Mental illness sucks.
That’s the summation of my thoughts, usually after a depressive spiral. It’s what I think when a good friend loses a job because of a schizophrenic episode. It’s my answer when another friend hits the low part of his bipolar cycle. It’s the phrase I mutter in response to people’s suicidal thoughts, lack of desire to do anything, or expressions of overall sadness.
Not only do we all experience the side effects of our mental issues, we also get no support whatsoever from our own minds. When enveloped in the venom of negative thoughts that mental illness supplies, we hear things like:
You’re a terrible person …with specific reasons.
No one likes you …complete with names.
Whatever you try fails …including examples.
No one can help you. No one wants to help you.
All of these Wormtongue-spoken messages are not true. In fact, the last one is the most not-true. There are plenty of people who can help. Heck; there are strange people who voluntarily went to school and paid a lot of money in order to listen to others’ mental health problems all day.
I speak of counselors or therapists. I speak of psychologists. To some extent, I speak of psychiatrists as well. They have all chosen a career, voluntarily, to listen to crazy people like you and me.
Uh-oh: negative-thought brain is talking again:
They don’t really want to help you. They’re just doing it for their job …with examples of friends or relatives who’ve complained about a bad experience.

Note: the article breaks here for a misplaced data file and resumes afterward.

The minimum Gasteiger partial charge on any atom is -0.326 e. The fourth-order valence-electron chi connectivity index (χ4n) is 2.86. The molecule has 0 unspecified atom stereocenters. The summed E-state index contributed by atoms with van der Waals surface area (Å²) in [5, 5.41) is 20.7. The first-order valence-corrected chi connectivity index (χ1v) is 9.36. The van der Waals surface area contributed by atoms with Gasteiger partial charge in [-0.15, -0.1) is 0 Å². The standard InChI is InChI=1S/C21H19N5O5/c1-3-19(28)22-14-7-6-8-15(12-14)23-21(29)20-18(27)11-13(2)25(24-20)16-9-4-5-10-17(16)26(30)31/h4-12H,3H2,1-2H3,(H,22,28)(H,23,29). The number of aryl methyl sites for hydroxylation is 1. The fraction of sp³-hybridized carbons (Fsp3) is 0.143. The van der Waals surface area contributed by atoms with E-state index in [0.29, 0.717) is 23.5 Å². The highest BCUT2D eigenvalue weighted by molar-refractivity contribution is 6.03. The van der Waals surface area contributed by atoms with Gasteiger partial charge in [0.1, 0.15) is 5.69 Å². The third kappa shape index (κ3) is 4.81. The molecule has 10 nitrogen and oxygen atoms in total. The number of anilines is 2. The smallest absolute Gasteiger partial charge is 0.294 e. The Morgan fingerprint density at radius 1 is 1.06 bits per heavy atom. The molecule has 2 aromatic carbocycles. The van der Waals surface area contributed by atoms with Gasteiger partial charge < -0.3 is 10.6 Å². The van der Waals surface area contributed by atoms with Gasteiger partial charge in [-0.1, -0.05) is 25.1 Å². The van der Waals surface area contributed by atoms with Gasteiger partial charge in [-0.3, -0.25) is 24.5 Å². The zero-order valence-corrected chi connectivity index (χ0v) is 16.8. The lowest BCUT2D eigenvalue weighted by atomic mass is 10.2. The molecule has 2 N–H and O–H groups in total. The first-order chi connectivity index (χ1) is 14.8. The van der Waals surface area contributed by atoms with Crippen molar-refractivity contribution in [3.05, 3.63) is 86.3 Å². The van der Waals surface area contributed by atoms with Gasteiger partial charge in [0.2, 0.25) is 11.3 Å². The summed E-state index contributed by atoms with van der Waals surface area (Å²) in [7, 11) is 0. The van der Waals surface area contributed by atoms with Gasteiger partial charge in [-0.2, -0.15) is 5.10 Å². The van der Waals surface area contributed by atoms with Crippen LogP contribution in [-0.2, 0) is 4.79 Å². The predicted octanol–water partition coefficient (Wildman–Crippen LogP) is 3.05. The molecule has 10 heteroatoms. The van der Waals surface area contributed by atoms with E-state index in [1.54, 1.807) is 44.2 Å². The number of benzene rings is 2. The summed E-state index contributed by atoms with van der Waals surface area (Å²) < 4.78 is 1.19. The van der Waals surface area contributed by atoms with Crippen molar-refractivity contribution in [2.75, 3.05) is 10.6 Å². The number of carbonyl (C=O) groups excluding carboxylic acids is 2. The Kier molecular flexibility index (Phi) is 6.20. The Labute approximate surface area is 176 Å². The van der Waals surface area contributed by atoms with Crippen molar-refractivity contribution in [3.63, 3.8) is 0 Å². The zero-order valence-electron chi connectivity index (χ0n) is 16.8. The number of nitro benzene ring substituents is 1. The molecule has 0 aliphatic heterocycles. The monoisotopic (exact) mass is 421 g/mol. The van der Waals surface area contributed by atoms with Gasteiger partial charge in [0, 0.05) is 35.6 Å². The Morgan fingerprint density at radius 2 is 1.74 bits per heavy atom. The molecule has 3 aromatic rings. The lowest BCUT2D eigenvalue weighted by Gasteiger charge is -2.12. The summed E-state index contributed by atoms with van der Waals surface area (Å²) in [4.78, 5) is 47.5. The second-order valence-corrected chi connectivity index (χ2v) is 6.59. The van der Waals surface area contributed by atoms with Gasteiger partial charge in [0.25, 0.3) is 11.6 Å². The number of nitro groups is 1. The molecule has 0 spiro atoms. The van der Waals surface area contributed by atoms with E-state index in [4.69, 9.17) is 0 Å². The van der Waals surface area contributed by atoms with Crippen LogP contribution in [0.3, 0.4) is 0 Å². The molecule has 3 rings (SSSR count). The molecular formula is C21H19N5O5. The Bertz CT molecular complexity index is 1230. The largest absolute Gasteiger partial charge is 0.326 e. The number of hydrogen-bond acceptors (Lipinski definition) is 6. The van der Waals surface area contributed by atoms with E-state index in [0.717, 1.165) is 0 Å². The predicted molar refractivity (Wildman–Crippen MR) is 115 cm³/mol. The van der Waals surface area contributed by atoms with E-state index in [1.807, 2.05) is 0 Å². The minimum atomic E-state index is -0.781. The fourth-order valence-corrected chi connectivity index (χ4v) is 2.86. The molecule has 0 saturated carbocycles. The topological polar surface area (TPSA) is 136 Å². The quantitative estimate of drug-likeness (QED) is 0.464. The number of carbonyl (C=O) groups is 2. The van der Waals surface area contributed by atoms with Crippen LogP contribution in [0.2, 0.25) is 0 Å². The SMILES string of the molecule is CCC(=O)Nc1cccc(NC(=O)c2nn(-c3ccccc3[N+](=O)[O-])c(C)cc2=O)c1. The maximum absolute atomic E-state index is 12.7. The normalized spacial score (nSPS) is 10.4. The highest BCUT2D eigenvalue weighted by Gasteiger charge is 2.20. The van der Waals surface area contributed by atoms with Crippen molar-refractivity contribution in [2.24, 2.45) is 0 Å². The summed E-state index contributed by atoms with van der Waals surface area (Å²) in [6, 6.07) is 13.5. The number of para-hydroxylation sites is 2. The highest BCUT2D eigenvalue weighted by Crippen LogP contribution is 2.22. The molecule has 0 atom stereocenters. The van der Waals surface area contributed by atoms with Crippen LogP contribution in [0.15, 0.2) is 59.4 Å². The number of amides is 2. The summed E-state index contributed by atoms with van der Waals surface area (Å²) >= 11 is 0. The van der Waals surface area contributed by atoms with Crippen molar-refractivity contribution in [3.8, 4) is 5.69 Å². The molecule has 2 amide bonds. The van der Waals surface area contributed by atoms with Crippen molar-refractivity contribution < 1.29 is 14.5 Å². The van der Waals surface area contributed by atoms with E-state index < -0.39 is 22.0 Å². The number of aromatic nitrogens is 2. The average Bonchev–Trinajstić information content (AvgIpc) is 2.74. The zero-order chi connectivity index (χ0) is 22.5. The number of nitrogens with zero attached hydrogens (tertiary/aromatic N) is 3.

It’s impossible to find one who’ll be good …with reasons why your issues are a special case.
You can’t afford a counselor …with a list of your expenses.
Guess what, brain! They really do want to help you. Granted, there must be therapists who are terrible. There must be some who are in it for the money. If you ask around and/or read online reviews, however, you’re likely to weed out the bad ones. After all, these weirdos did choose their job. In my experience, they did so because they wanted to help people.
Plus, the costs might be manageable. Depending on where you live, some of those strange people who can and want to help are cheap or free. Some are covered by job insurance plans, others by government programs, and still others by ecclesiastical assistance.
Don’t be afraid to ask around, get a good listening ear, and get going on your life!
You are important. You are worth any cost.
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